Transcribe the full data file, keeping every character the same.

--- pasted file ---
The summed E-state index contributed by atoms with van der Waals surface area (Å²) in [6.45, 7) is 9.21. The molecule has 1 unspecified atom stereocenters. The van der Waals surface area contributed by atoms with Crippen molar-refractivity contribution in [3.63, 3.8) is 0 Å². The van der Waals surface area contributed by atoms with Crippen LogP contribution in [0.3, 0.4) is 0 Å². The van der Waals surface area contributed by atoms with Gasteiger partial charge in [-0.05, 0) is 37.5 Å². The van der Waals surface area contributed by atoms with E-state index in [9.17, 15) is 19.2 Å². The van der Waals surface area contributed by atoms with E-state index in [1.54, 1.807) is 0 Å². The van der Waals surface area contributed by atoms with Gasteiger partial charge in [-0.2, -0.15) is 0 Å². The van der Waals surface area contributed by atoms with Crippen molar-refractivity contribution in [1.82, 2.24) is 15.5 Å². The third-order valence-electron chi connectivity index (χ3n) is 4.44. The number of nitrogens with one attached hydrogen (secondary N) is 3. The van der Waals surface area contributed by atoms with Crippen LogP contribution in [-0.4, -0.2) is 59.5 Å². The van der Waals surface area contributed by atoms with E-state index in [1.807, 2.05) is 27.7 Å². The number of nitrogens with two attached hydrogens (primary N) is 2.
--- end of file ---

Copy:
The summed E-state index contributed by atoms with van der Waals surface area (Å²) in [6.45, 7) is 9.21. The molecule has 1 unspecified atom stereocenters. The van der Waals surface area contributed by atoms with Crippen molar-refractivity contribution in [3.63, 3.8) is 0 Å². The van der Waals surface area contributed by atoms with Crippen LogP contribution in [0.3, 0.4) is 0 Å². The van der Waals surface area contributed by atoms with Gasteiger partial charge in [-0.05, 0) is 37.5 Å². The van der Waals surface area contributed by atoms with E-state index in [9.17, 15) is 19.2 Å². The van der Waals surface area contributed by atoms with E-state index in [1.54, 1.807) is 0 Å². The van der Waals surface area contributed by atoms with Gasteiger partial charge in [-0.2, -0.15) is 0 Å². The van der Waals surface area contributed by atoms with Crippen molar-refractivity contribution in [1.82, 2.24) is 15.5 Å². The third-order valence-electron chi connectivity index (χ3n) is 4.44. The number of nitrogens with one attached hydrogen (secondary N) is 3. The van der Waals surface area contributed by atoms with Crippen LogP contribution in [-0.4, -0.2) is 59.5 Å². The van der Waals surface area contributed by atoms with E-state index in [1.807, 2.05) is 27.7 Å². The number of nitrogens with two attached hydrogens (primary N) is 2.